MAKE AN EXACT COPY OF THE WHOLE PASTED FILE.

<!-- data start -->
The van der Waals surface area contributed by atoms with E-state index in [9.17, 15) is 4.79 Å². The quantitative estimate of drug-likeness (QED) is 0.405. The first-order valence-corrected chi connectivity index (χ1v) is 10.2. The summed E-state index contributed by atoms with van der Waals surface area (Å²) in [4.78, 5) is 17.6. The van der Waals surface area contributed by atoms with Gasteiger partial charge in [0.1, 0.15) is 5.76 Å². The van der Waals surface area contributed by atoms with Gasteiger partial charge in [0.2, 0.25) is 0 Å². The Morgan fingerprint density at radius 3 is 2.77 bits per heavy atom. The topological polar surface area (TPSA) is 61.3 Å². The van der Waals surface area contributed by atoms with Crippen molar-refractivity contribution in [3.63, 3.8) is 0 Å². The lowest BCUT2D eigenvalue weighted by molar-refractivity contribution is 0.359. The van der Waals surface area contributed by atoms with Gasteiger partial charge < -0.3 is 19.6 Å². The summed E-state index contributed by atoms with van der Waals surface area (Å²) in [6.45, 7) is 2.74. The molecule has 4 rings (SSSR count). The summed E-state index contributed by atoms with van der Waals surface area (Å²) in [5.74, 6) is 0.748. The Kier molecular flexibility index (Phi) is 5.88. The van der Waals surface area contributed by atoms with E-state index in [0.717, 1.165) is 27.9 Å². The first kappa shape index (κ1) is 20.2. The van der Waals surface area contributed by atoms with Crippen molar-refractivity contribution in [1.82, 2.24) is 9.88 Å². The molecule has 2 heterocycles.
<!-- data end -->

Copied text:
The van der Waals surface area contributed by atoms with E-state index in [9.17, 15) is 4.79 Å². The quantitative estimate of drug-likeness (QED) is 0.405. The first-order valence-corrected chi connectivity index (χ1v) is 10.2. The summed E-state index contributed by atoms with van der Waals surface area (Å²) in [4.78, 5) is 17.6. The van der Waals surface area contributed by atoms with Gasteiger partial charge in [0.1, 0.15) is 5.76 Å². The van der Waals surface area contributed by atoms with Gasteiger partial charge in [0.2, 0.25) is 0 Å². The Morgan fingerprint density at radius 3 is 2.77 bits per heavy atom. The topological polar surface area (TPSA) is 61.3 Å². The van der Waals surface area contributed by atoms with Crippen molar-refractivity contribution in [3.63, 3.8) is 0 Å². The lowest BCUT2D eigenvalue weighted by molar-refractivity contribution is 0.359. The van der Waals surface area contributed by atoms with Gasteiger partial charge < -0.3 is 19.6 Å². The summed E-state index contributed by atoms with van der Waals surface area (Å²) in [6.45, 7) is 2.74. The molecule has 4 rings (SSSR count). The summed E-state index contributed by atoms with van der Waals surface area (Å²) in [5.74, 6) is 0.748. The Kier molecular flexibility index (Phi) is 5.88. The van der Waals surface area contributed by atoms with E-state index in [0.717, 1.165) is 27.9 Å². The first kappa shape index (κ1) is 20.2. The van der Waals surface area contributed by atoms with Crippen molar-refractivity contribution in [1.82, 2.24) is 9.88 Å². The molecule has 2 heterocycles.